Lisets, Bulgaria – Population: Zero

(All Images Copyright Johann Brandstätter / JB Photography)

I always had an inclination toward history, the big picture as well as the small details. Before I moved to the Balkans, I was exploring shipwrecks during my fifteen-year career as a professional diver.

Now, with my diving days over, I found another field for my urge to explore the leftovers of bygone eras. For a  photo project I call ‘Abandoned – Ghost Villages in Bulgaria’ I research settlements that have been left by their inhabitants, travel there to document the remnants of these villages and try to catch the spirits of the past.

I had my eyes set on Lisets for quite a while, figuratively. During two earlier attempts I could not find the elusive village on the south side of Vitosha Mountain, just opposite from Sofia, but now I am determined to look as long as it takes. The weather is brilliant, promising nice light for the afternoon’s shooting.

After a bumpy drive to Yarlovo, I park my car and begin a brisk march up a dirt track. The path leads through a dense beech forest until after two hours I reach a clearing. Then, following  the path over level ground for some time, I finally spot the first roofs.

I take my time strolling towards the village center, looking for a house to explore a little closer, when I notice something peculiar: there are no power lines anywhere. After a look at several buildings I am convinced that this settlement was never connected to the power grid, there is no electricity!

Imagine to live on a mountain ridge with no proper road or sewage system, and on top of it all, nothing to power your fridge! Also, none of the houses I look into has a bathroom, so I assume there was no running water either.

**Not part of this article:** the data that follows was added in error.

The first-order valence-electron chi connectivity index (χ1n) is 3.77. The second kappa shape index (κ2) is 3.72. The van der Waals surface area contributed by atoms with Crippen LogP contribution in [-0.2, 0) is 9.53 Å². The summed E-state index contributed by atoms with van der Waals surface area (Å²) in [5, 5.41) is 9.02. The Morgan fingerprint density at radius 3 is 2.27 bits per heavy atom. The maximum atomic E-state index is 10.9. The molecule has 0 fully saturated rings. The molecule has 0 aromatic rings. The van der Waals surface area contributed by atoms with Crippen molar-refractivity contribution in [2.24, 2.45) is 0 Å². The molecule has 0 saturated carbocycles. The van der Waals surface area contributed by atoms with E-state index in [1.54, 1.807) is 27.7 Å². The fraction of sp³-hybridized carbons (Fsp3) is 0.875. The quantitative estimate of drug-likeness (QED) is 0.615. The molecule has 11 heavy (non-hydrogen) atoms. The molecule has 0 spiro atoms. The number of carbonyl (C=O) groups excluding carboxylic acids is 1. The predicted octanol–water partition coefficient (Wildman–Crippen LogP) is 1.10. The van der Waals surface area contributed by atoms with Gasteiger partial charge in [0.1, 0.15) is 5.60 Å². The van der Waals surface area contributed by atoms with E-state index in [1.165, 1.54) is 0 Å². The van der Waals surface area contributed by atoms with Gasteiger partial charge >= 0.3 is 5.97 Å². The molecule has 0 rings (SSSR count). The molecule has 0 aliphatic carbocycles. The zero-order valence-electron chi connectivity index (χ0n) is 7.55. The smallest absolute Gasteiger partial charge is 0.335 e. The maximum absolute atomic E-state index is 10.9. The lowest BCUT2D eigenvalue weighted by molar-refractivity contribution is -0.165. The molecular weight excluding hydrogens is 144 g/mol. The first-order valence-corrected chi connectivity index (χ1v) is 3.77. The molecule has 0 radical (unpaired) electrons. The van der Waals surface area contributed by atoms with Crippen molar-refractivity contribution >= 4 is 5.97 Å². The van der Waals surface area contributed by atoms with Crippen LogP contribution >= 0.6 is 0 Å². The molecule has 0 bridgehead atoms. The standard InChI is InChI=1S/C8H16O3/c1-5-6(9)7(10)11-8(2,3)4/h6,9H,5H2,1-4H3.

Hardly surprising that official records show how most people finally seemed to have enough of living here and began to move to more convenient places in the 1960s.

I fight my way through thick underbrush to a two-storey building and start looking for a way in. In this part of Bulgaria every plant seems to have thorns, even the fruit trees have spikes the size of tooth picks and I get thoroughly scratched all over until I finally find an open door.

Before I enter, I try to get a peek through a dusty window and see a bedroom, the beds still made, some belongings of the owners strewn on the covers. Inside I look for old newspapers to help me find out until when the was occupied.

It seems that the man of the house was in the military for some time because old issues of the army newspaper were used for wallpaper. In the living room with a cast-iron stove and a few seats stripped from a car, I find what I am looking for: the date on a newspaper is July 1983.

In the same room I find a booklet about trucks and trailers, in French. Have they gone away to France, maybe while the communist regime was still in place? Or did they take the first opportunity after the revolution in 1989? I am sure that this house was left decades ago and although there are still clothes in the wardrobe, pots in the kitchen and a child’s notebook on the floor, the inhabitants will never come back to get their belongings.